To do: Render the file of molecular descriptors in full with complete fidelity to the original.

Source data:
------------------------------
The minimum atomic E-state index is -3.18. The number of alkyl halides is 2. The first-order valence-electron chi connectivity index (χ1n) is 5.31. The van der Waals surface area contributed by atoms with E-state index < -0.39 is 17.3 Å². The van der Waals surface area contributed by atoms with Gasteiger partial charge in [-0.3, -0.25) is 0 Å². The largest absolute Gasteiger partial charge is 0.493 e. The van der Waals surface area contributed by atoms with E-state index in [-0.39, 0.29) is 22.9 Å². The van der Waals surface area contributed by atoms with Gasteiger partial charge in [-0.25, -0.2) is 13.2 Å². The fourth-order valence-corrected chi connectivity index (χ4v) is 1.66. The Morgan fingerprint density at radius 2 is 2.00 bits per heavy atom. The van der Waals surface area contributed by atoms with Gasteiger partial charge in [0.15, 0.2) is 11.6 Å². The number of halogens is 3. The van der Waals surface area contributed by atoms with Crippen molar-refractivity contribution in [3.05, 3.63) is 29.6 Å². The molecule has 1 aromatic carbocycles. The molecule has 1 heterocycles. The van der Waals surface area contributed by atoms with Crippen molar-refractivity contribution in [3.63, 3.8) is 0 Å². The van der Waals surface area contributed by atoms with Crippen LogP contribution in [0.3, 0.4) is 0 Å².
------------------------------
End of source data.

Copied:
The minimum atomic E-state index is -3.18. The number of alkyl halides is 2. The first-order valence-electron chi connectivity index (χ1n) is 5.31. The van der Waals surface area contributed by atoms with E-state index < -0.39 is 17.3 Å². The van der Waals surface area contributed by atoms with Gasteiger partial charge in [-0.3, -0.25) is 0 Å². The largest absolute Gasteiger partial charge is 0.493 e. The van der Waals surface area contributed by atoms with E-state index in [-0.39, 0.29) is 22.9 Å². The van der Waals surface area contributed by atoms with Gasteiger partial charge in [-0.25, -0.2) is 13.2 Å². The fourth-order valence-corrected chi connectivity index (χ4v) is 1.66. The Morgan fingerprint density at radius 2 is 2.00 bits per heavy atom. The van der Waals surface area contributed by atoms with Gasteiger partial charge in [0.15, 0.2) is 11.6 Å². The number of halogens is 3. The van der Waals surface area contributed by atoms with Crippen molar-refractivity contribution in [3.05, 3.63) is 29.6 Å². The molecule has 1 aromatic carbocycles. The molecule has 1 heterocycles. The van der Waals surface area contributed by atoms with Crippen molar-refractivity contribution in [3.63, 3.8) is 0 Å². The van der Waals surface area contributed by atoms with Crippen LogP contribution in [0.3, 0.4) is 0 Å².